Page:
Defence Budget 2006–07 –– An Overview

An IDC Analysis


New Delhi, 04 March 2005

The national budget for the year 2006–07 has a total federal outlay of Rs 563,991 crores ($126.8 billion), of which $20 billion or Rs 89,000 crores are earmarked for defence, a 7.2% increase over the previous year’s budgeted military expenditure. The projected defence spending is 2.4% of GDP –– a virtual Lakshman Rekha hovering around 2.5% for so many years –– much below the expectations of military-planners who have been campaigning for a sustained spending of more than 3% of GDP to speed up the ongoing modernizing process. Pakistan and China’s figures are around 4 to 4.5%.


Some analysts have branded the budget as innocuous, quite an apt phrase for the defence part of it. The allocation/estimate in the last fiscal 2005–06 was Rs 81,700 crores (Rs 83000 crores was the original estimate) which was about 8% over the grants for the preceding year 2004–2005 when there was an unprecedented hike of 28% with $6 billion worth of defence deals that took India ahead of China for the first and only time.

Of the Rs 89,000 crores defence budget, Rs 37458 crores –– or 42% of the total outlay which is more by Rs 4383 crores than last year –– is earmarked for capital expenditure or the purchase of arms and equipment. A point to note is that in the last year, the defence ministry failed to spend Rs1300 crores, thus marking a turnaround from earlier years, when it surrendered much more money earmarked for purchasing modern arms. The revenue expenditure of 58% though it is a lot more for the Army, signifies a need for streamlining the manpower and older weaponry. South Block sources said, the Army is likely to get just over Rs 40,000 crores, the IAF about Rs 25,000 crores and the Navy possibly a little over Rs 15,000 crores. Of this the revenue expenditure is likely to be –– Army Rs 32,300 crores, Airforce –– Rs 9860 crores and Navy –– Rs 6715 crores. The outlay for the 39 state-run ordnance factories is Rs 976 crores while for the Defence Research and Development Organisation is Rs 3008 crores.

Capital Expenditure

Much of the capital outlay is expected to be cornered by big ticket deals concluded in the last two years viz. the refurbished Russian aircraft carrier Admiral Gorshkov, the 66 Hawk jet trainers bought from Britain and six Scorpene submarines from France –– payments for which are spread over several years. With these big acquisitions already contracted, Defence Minister Pranab Mukherjee is now free to initiate or renew negotiations on projects that had willy-nilly been pushed onto the backburner. Among these are the modernisation of the artillery, a crying need for the army and, of course, the multi-billion dollar order for 126 multi-role combat aircraft for the Indian Air Force that is so tantalising for global arms majors.

Initial action is also in the process for purchasing a complement of surveillance planes and ASW helicopters for the Navy and a large number of tanks from Russia to replace the ageing armoured corps assets, besides air defence equipment. The Navy is also planning to repeat an order for three warships (updated Krivak class) from Russia. However, after the payments for deals already closed, there may not be much to spare for newer acquisitions unless the MoD goes in for supplementary demands for defence funds later.

Expenditure Management

While a generous defence budget is always sought by the Services, more efforts need to be made towards prudent expenditure management. A major portion of the budget goes into revenue expenditure, thus adversely affecting capital outlay for modernization. This should be a concern in the Army where manpower costs are on the rise. If the global trend in manpower reduction and revolution in military affairs (RMA) is given due consideration, the money saved could be utilized to make the Indian Army technology savvy. Although there has been a comprehensive delegation of financial powers for revenue expenditure in all the three wings of the Services, there are still cases of project delays, cost escalation and even surrender of funds. While the procurement manual for revenue stores has come as a handy guideline, the integrated financial advisor (IFA) system has not boiled down to all levels. The IFAs are 'necessary evils' for expenditure management and hence should be institutionalized and strengthened.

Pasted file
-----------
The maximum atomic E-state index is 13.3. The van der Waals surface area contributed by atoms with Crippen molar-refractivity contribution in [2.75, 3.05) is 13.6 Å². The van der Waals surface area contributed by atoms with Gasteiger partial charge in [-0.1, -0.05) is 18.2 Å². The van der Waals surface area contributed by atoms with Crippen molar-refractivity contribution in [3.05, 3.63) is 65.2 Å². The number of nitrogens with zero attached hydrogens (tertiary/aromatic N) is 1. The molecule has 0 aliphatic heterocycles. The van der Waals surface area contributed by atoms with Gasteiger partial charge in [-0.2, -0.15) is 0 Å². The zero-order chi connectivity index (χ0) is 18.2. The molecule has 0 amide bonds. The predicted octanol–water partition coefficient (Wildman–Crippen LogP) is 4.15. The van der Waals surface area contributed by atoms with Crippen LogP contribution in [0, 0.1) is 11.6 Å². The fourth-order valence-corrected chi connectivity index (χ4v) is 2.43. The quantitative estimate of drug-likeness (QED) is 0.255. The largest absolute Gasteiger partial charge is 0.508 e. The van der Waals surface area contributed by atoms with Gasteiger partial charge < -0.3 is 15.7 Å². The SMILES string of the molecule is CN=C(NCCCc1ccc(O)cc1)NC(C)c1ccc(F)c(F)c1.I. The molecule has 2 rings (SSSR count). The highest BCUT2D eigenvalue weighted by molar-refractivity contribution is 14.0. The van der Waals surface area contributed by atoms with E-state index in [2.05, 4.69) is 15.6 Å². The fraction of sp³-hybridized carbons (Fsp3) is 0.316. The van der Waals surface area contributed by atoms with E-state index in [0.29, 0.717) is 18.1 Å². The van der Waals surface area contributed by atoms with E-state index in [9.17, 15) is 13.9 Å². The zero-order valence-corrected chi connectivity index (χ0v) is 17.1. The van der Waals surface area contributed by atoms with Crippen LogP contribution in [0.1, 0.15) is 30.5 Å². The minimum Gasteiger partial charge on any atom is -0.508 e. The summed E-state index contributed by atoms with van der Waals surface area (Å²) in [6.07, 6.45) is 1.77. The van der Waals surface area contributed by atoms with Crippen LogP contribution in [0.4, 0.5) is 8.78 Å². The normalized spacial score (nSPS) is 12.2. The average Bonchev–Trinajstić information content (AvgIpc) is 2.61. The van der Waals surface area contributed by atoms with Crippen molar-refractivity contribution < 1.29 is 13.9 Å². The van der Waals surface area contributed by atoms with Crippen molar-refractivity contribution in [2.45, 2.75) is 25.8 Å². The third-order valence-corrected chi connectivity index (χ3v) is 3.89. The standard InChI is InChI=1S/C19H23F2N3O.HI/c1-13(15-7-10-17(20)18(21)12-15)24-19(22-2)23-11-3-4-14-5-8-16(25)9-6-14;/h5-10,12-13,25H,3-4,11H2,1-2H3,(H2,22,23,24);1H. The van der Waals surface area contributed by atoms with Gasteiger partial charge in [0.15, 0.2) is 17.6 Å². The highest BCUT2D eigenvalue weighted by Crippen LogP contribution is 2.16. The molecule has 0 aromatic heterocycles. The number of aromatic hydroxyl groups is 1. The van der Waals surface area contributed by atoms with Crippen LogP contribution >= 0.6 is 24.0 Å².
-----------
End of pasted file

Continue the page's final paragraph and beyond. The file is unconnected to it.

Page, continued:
Defence Production

With regard to capital expenditure, most of it goes for foreign procurements. While China is pumping at least $60 billion in 'selective' modernization, Pakistan by investing mostly in nuclear and missile fields has achieved strategic parity with India. Against such trends, India's emphasis on 'incremental' and 'across the board' modernization serves little purpose. Instead, the spotlight needs to be on 'selective' modernization’. While Indian money has substantially revitalized military industrial complex (MIC) in Russia and Israel and created jobs there, very little is left to invest in the domestic market. The ordnance factories and defence PSUs have not been able to reduce the country's dependence on foreign markets despite their long existence and full support from the government. Until recently, 'defence' was treated as a 'holy cow' and private sector had only a peripheral role to play in making supplies to the services. If the new procurement manual for capital stores is implemented in spirit, this will mean at least 30 percent of out flowing funds remaining within the country through an ‘offset’ policy and requests for proposals (RFP). However, the government as well as the Services should consider some kind of preferential treatment for domestic suppliers including the private vendors. Only with a mature and successful MIC in the country, can India assert itself as a major power in the world arena.

(Figures are indicative only)

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